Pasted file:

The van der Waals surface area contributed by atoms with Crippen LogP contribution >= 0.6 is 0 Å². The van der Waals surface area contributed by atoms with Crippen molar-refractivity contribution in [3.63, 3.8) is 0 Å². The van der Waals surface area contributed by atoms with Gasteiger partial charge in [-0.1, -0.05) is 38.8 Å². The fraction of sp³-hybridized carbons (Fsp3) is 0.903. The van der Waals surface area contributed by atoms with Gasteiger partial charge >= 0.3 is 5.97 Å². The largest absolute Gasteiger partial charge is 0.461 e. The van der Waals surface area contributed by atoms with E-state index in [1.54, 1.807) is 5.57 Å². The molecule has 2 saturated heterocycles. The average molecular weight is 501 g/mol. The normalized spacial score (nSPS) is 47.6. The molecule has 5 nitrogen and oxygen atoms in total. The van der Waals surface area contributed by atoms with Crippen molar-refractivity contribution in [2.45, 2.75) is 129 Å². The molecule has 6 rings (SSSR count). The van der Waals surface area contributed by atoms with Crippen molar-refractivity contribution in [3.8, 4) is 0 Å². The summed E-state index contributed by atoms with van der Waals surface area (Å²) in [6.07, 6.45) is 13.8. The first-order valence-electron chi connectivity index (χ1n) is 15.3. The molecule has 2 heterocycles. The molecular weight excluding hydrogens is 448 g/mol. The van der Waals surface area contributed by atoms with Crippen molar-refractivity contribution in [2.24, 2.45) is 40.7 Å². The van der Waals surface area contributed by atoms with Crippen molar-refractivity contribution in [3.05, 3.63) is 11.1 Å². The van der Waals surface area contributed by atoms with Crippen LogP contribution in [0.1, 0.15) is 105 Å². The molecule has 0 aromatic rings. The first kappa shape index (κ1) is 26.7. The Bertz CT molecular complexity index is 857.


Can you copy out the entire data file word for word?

The van der Waals surface area contributed by atoms with Crippen LogP contribution >= 0.6 is 0 Å². The van der Waals surface area contributed by atoms with Crippen molar-refractivity contribution in [3.63, 3.8) is 0 Å². The van der Waals surface area contributed by atoms with Gasteiger partial charge in [-0.1, -0.05) is 38.8 Å². The fraction of sp³-hybridized carbons (Fsp3) is 0.903. The van der Waals surface area contributed by atoms with Gasteiger partial charge >= 0.3 is 5.97 Å². The largest absolute Gasteiger partial charge is 0.461 e. The van der Waals surface area contributed by atoms with E-state index in [1.54, 1.807) is 5.57 Å². The molecule has 2 saturated heterocycles. The average molecular weight is 501 g/mol. The normalized spacial score (nSPS) is 47.6. The molecule has 5 nitrogen and oxygen atoms in total. The van der Waals surface area contributed by atoms with Crippen molar-refractivity contribution in [2.45, 2.75) is 129 Å². The molecule has 6 rings (SSSR count). The van der Waals surface area contributed by atoms with Crippen molar-refractivity contribution in [3.8, 4) is 0 Å². The summed E-state index contributed by atoms with van der Waals surface area (Å²) in [6.07, 6.45) is 13.8. The first-order valence-electron chi connectivity index (χ1n) is 15.3. The molecule has 2 heterocycles. The molecular weight excluding hydrogens is 448 g/mol. The van der Waals surface area contributed by atoms with Crippen molar-refractivity contribution in [2.24, 2.45) is 40.7 Å². The van der Waals surface area contributed by atoms with Crippen molar-refractivity contribution in [3.05, 3.63) is 11.1 Å². The van der Waals surface area contributed by atoms with Crippen LogP contribution in [0.1, 0.15) is 105 Å². The molecule has 0 aromatic rings. The first kappa shape index (κ1) is 26.7. The Bertz CT molecular complexity index is 857.